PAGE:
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Social hazards

Children pay the price for proliferating social hazards


Gambling promises the poor what property performs for the rich: something for nothing. - George Bernard Shaw (1856 - 1950)

 

Entrenched poverty is a devastating downward spiral often exacerbated by a range of social hazards including gambling, debt, alcohol, tobacco and loan sharks.

Sadly, it is usually the most vulnerable children who pay the price of the recent proliferation of these hazards in low-income communities.  If children are to be protected from their effects, the government must make greater efforts to support families and communities, and reduce access to legal and illegal social hazards, including gambling, tobacco, alcohol, and high-priced debt.

 

Gambling promises the poor what property performs for the rich: something for nothing. George Bernard Shaw (1856 -1950)

Efforts to reduce harm from social hazards must focus not only on the individual, but also on the hazards themselves, and on the wider economic and social environment in which they thrive. For example New Zealand has one of the highest concentrations of pokie machines in the world. These machines are particularly efficient when it comes to removing money from low income communities.

 

Every day in New Zealand ...

$35 million is gambled
$5.5 million is lost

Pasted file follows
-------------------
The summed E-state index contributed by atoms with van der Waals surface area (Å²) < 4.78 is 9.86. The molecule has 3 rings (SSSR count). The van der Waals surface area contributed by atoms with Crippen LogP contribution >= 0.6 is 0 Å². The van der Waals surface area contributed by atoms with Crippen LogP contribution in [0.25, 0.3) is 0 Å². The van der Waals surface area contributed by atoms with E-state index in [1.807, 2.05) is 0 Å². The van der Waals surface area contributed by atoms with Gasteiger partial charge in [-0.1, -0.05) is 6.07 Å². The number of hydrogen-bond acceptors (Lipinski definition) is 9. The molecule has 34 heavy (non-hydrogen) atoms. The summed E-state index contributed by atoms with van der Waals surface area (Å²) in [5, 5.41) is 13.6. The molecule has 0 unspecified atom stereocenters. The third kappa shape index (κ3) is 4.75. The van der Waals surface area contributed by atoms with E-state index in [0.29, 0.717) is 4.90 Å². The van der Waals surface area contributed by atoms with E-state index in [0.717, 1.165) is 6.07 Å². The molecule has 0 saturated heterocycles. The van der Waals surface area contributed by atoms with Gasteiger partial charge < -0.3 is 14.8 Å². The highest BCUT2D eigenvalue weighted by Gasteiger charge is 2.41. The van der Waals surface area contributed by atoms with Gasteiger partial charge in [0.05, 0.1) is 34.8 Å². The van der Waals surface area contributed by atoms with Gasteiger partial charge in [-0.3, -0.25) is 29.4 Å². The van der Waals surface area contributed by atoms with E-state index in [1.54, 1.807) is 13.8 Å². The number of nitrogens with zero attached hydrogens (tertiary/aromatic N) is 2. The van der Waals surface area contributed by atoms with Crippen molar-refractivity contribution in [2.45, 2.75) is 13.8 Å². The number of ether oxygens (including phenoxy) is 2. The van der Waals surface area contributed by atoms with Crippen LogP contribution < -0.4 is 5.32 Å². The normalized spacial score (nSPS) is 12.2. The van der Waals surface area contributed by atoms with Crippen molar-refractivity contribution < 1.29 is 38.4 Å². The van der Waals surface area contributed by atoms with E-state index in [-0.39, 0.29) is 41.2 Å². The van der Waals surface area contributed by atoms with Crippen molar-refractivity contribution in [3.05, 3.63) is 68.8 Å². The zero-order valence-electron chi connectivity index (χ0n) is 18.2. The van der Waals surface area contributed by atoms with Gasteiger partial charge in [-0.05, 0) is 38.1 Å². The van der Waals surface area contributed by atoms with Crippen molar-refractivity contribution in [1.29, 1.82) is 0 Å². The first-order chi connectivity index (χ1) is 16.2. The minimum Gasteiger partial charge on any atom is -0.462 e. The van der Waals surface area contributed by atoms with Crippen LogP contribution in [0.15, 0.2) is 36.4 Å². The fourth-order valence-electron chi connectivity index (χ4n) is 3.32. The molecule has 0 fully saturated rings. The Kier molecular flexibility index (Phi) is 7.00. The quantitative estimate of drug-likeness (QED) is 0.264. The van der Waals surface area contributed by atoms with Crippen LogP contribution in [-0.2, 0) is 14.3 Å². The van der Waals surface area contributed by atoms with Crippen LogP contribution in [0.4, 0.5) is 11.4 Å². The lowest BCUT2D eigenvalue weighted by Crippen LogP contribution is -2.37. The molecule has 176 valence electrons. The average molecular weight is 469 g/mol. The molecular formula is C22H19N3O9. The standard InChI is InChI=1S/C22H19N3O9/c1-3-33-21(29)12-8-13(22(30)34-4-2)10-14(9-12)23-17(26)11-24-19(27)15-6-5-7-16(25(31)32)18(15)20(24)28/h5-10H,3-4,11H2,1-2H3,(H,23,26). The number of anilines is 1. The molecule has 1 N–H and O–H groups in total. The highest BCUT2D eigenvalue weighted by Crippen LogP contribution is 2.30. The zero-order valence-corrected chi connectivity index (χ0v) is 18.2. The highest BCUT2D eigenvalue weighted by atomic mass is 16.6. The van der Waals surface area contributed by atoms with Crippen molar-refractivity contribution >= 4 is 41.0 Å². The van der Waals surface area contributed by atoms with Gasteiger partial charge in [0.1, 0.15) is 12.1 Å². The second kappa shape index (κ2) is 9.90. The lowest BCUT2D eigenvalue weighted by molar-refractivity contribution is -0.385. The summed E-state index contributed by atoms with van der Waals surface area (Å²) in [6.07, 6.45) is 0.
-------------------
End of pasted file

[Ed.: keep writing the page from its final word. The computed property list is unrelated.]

118 foodbanks are accessed by families
(Source: Problem Gambling Foundation 2007)

How many pokie machines are there in your area? In low income communities around the country? See Gambling Watch's document here.

Pokie trusts are an expensive way to fund social development. "For every dollar given to an essential social service by a pokie trust, about three dollars has been lost by someone into one of their pokie machines" (Dave Macpherson, Gambling Watch).

CPAG has written a chapter about social hazards in Left Behind

Alcohol is New Zealand's most widely used drug.  Communities unders under stress from poverty are not only easy prey to the alcohol industry, but also find their social and economic problems escalate with the increased availibility of alcohol.  Read Alan Johnson's commentary on this here: Reaping the rewards of wholesale indifference.

The damaging health effects of tobacco are well known, including the impact of passive smoking.  CPAG's submission to the Inquiry into the tobacco industry in Aotearoa and the consequences of tobacco use for Maori is available here: Tocacco

Lending practises are of great concern and impact severely on families.  The CPAG backgrounder on this topic can be accessed here:

Credit and debt for low income and vulnerable consumers